Herculaneum provides tourists with an insight into what the upper classes of its time would have looked like; with grand homes and multiple artful plates and sculptures. Many of the remains here are considerably better preserved than those of Pompeii, as the molten material which had flooded the city was more viscous than the ash which had hit Pompeii.


Whilst both sites offer incredible insights into the past, the experience garnered from each is considerably different. For example, those hoping to gain a more utilitarian viewpoint of an ancient city might choose to visit Pompeii, whereas visitors requiring an insight into Roman affluence may be more inclined to see the ruins of Herculaneum.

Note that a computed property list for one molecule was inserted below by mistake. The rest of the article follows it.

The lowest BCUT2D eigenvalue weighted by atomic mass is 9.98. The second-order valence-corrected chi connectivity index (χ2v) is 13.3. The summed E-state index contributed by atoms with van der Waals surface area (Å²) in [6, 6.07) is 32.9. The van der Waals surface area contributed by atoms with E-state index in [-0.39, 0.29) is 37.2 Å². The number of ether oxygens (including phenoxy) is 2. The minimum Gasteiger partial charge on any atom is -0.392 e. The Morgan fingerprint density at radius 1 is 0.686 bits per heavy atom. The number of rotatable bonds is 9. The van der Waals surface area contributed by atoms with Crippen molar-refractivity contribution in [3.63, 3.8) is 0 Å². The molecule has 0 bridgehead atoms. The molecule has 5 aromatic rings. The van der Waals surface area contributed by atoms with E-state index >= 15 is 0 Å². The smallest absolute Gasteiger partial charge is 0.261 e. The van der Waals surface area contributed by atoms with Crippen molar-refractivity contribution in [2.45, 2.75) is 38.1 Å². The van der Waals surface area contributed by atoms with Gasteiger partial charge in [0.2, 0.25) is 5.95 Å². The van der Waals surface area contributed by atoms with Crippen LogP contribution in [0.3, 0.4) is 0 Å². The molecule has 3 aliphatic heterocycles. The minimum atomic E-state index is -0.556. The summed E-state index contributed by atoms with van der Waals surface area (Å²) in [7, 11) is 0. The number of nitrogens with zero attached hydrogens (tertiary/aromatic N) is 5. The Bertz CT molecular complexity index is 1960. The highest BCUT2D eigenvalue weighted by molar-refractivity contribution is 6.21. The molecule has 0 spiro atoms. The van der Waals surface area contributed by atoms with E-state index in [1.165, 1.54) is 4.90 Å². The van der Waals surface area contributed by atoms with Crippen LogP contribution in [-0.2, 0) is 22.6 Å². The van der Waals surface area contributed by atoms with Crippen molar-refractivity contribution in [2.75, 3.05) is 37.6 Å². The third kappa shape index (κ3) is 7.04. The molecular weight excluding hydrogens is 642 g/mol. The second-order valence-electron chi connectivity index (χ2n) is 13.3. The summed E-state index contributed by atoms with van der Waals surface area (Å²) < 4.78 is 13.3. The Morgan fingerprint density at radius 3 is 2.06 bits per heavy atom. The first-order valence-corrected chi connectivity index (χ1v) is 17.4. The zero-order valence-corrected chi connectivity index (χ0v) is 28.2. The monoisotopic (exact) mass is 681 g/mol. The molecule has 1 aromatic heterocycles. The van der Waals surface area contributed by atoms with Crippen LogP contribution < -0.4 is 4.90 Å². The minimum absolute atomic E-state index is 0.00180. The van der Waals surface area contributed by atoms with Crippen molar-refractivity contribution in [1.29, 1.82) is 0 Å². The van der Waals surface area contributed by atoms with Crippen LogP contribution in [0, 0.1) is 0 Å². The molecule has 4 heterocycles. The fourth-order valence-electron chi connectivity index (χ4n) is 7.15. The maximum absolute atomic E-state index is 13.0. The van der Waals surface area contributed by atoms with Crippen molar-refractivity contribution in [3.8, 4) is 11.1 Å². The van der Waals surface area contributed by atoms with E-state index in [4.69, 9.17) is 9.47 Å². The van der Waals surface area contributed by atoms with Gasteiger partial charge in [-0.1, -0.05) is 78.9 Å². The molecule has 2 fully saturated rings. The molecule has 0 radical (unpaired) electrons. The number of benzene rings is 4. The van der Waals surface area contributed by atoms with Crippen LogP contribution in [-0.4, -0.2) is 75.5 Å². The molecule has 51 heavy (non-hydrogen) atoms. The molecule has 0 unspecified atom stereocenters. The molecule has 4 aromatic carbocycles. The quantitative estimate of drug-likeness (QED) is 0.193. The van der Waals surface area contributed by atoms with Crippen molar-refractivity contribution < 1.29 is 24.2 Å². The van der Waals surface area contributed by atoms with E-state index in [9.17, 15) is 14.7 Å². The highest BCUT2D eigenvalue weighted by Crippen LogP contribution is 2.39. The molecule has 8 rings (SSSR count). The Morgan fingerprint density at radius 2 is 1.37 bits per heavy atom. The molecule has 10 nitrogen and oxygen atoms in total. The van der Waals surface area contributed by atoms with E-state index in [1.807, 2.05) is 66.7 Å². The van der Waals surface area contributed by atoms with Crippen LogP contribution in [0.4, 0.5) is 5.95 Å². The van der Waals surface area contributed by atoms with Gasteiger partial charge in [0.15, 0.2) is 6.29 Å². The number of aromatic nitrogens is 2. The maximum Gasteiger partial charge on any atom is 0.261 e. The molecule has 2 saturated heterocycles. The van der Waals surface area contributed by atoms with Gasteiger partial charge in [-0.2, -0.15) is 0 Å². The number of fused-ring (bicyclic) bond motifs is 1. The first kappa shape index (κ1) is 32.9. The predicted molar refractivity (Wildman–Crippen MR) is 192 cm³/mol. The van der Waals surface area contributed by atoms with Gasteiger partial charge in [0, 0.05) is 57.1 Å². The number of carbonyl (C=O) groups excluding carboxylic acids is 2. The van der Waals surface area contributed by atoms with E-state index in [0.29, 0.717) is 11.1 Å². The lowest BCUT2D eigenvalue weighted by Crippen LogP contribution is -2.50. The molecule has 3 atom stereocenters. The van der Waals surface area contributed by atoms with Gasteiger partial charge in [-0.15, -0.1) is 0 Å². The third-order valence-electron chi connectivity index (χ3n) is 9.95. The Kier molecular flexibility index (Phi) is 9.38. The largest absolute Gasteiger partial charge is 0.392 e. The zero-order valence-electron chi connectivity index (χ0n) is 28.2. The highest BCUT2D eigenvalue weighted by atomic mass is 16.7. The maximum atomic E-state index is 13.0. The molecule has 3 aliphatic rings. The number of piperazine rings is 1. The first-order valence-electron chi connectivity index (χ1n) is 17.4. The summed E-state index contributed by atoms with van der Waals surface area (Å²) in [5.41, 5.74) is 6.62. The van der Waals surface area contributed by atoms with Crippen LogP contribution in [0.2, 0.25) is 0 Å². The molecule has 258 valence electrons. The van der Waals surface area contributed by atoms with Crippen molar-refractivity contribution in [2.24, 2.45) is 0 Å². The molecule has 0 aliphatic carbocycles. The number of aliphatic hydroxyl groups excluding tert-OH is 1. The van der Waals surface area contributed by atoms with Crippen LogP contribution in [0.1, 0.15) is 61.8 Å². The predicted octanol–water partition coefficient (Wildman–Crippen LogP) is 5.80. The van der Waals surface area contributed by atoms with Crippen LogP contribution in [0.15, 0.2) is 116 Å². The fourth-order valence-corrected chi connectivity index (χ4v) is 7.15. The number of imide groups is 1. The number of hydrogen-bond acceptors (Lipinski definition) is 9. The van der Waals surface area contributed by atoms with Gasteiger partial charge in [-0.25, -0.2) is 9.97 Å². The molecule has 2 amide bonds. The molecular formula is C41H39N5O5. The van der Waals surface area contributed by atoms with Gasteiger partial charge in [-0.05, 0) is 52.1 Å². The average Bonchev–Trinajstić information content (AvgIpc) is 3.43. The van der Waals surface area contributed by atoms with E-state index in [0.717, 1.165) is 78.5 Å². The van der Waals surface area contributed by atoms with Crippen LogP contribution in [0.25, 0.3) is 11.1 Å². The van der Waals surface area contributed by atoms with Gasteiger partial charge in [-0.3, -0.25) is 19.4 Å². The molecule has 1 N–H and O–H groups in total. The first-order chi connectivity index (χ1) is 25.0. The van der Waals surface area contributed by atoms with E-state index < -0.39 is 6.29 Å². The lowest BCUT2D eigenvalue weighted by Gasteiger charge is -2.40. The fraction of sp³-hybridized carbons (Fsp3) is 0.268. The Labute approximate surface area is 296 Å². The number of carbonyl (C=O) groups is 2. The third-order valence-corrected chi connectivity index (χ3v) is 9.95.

Pompeii and Vesuvius

Visitors to the site will be grateful to Vesuvius, as it is its eruption which preserved the cities and their history in the first place. Those exploring the sprawling remains of Pompeii will find evidence of its people’s attempts to save themselves, which bolsters our understanding of the disaster.
In particular, human remains, buildings, and belongings were all carved away; leaving behind a haunting yet captivating impression of Pompeii in its last days. Many of the lava-covered items are still largely in-tact, giving us a glimpse of the people who lived in the city.

Town Hall at Herculaneum Dream

One of the most noteworthy pieces of architecture found at Herculaneum is the Town Hall. Despite the force of the eruption, the building stands surprisingly restorable in its ruins; images of elaborate friezes and frescoes are still visible among the walls.